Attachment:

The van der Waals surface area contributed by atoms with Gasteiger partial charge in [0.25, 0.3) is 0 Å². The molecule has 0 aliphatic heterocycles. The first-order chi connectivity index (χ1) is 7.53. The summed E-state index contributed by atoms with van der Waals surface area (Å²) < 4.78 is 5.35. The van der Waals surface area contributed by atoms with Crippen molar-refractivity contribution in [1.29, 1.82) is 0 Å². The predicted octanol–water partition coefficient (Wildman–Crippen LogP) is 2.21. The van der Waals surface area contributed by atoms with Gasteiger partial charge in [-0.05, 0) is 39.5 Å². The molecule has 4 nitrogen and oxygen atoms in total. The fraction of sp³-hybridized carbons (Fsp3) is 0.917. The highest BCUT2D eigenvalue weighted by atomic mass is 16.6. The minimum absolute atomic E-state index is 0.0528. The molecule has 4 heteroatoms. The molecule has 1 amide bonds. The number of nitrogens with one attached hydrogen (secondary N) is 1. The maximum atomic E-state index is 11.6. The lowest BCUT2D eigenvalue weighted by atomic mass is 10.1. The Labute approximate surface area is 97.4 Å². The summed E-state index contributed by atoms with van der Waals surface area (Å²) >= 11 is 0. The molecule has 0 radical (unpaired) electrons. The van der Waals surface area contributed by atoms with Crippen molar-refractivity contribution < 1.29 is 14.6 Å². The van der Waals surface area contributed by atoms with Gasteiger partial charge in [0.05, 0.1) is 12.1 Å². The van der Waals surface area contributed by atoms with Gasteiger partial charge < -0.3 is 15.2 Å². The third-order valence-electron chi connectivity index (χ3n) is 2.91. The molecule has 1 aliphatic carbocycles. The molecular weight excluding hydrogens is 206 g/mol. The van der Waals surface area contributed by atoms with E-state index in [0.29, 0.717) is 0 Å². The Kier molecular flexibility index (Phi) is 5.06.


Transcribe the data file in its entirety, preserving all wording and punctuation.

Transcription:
The van der Waals surface area contributed by atoms with Gasteiger partial charge in [0.25, 0.3) is 0 Å². The molecule has 0 aliphatic heterocycles. The first-order chi connectivity index (χ1) is 7.53. The summed E-state index contributed by atoms with van der Waals surface area (Å²) < 4.78 is 5.35. The van der Waals surface area contributed by atoms with Crippen molar-refractivity contribution in [1.29, 1.82) is 0 Å². The predicted octanol–water partition coefficient (Wildman–Crippen LogP) is 2.21. The van der Waals surface area contributed by atoms with Gasteiger partial charge in [-0.05, 0) is 39.5 Å². The molecule has 4 nitrogen and oxygen atoms in total. The fraction of sp³-hybridized carbons (Fsp3) is 0.917. The highest BCUT2D eigenvalue weighted by atomic mass is 16.6. The minimum absolute atomic E-state index is 0.0528. The molecule has 4 heteroatoms. The molecule has 1 amide bonds. The number of nitrogens with one attached hydrogen (secondary N) is 1. The maximum atomic E-state index is 11.6. The lowest BCUT2D eigenvalue weighted by atomic mass is 10.1. The Labute approximate surface area is 97.4 Å². The summed E-state index contributed by atoms with van der Waals surface area (Å²) >= 11 is 0. The molecule has 0 radical (unpaired) electrons. The van der Waals surface area contributed by atoms with Crippen molar-refractivity contribution < 1.29 is 14.6 Å². The van der Waals surface area contributed by atoms with Gasteiger partial charge in [0.05, 0.1) is 12.1 Å². The van der Waals surface area contributed by atoms with Gasteiger partial charge < -0.3 is 15.2 Å². The third-order valence-electron chi connectivity index (χ3n) is 2.91. The molecule has 1 aliphatic carbocycles. The molecular weight excluding hydrogens is 206 g/mol. The van der Waals surface area contributed by atoms with E-state index in [0.29, 0.717) is 0 Å². The Kier molecular flexibility index (Phi) is 5.06.